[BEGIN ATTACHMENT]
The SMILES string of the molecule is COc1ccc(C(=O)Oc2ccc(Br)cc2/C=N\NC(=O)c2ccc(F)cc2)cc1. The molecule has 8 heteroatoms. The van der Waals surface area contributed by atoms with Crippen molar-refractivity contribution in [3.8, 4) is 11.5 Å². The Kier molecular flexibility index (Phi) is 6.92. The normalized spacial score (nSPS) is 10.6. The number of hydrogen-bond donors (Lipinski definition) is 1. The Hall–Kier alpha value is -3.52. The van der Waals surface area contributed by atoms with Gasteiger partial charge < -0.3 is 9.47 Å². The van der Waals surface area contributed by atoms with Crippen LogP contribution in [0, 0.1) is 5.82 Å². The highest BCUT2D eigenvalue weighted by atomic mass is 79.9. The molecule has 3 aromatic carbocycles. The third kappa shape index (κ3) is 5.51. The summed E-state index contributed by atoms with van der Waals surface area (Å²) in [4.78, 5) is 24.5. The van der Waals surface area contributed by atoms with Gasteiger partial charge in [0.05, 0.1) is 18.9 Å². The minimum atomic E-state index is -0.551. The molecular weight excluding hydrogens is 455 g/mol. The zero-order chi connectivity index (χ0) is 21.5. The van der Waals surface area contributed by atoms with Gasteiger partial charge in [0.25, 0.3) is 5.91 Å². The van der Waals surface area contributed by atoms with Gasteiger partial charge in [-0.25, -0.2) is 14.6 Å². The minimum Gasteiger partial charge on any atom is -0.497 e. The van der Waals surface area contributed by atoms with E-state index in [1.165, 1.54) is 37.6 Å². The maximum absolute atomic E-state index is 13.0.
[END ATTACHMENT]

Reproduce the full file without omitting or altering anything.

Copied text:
The SMILES string of the molecule is COc1ccc(C(=O)Oc2ccc(Br)cc2/C=N\NC(=O)c2ccc(F)cc2)cc1. The molecule has 8 heteroatoms. The van der Waals surface area contributed by atoms with Crippen molar-refractivity contribution in [3.8, 4) is 11.5 Å². The Kier molecular flexibility index (Phi) is 6.92. The normalized spacial score (nSPS) is 10.6. The number of hydrogen-bond donors (Lipinski definition) is 1. The Hall–Kier alpha value is -3.52. The van der Waals surface area contributed by atoms with Gasteiger partial charge < -0.3 is 9.47 Å². The van der Waals surface area contributed by atoms with Crippen LogP contribution in [0, 0.1) is 5.82 Å². The highest BCUT2D eigenvalue weighted by atomic mass is 79.9. The molecule has 3 aromatic carbocycles. The third kappa shape index (κ3) is 5.51. The summed E-state index contributed by atoms with van der Waals surface area (Å²) in [4.78, 5) is 24.5. The van der Waals surface area contributed by atoms with Gasteiger partial charge in [0.05, 0.1) is 18.9 Å². The minimum atomic E-state index is -0.551. The molecular weight excluding hydrogens is 455 g/mol. The zero-order chi connectivity index (χ0) is 21.5. The van der Waals surface area contributed by atoms with Gasteiger partial charge in [0.25, 0.3) is 5.91 Å². The van der Waals surface area contributed by atoms with Gasteiger partial charge in [-0.25, -0.2) is 14.6 Å². The minimum Gasteiger partial charge on any atom is -0.497 e. The van der Waals surface area contributed by atoms with E-state index in [1.165, 1.54) is 37.6 Å². The maximum absolute atomic E-state index is 13.0.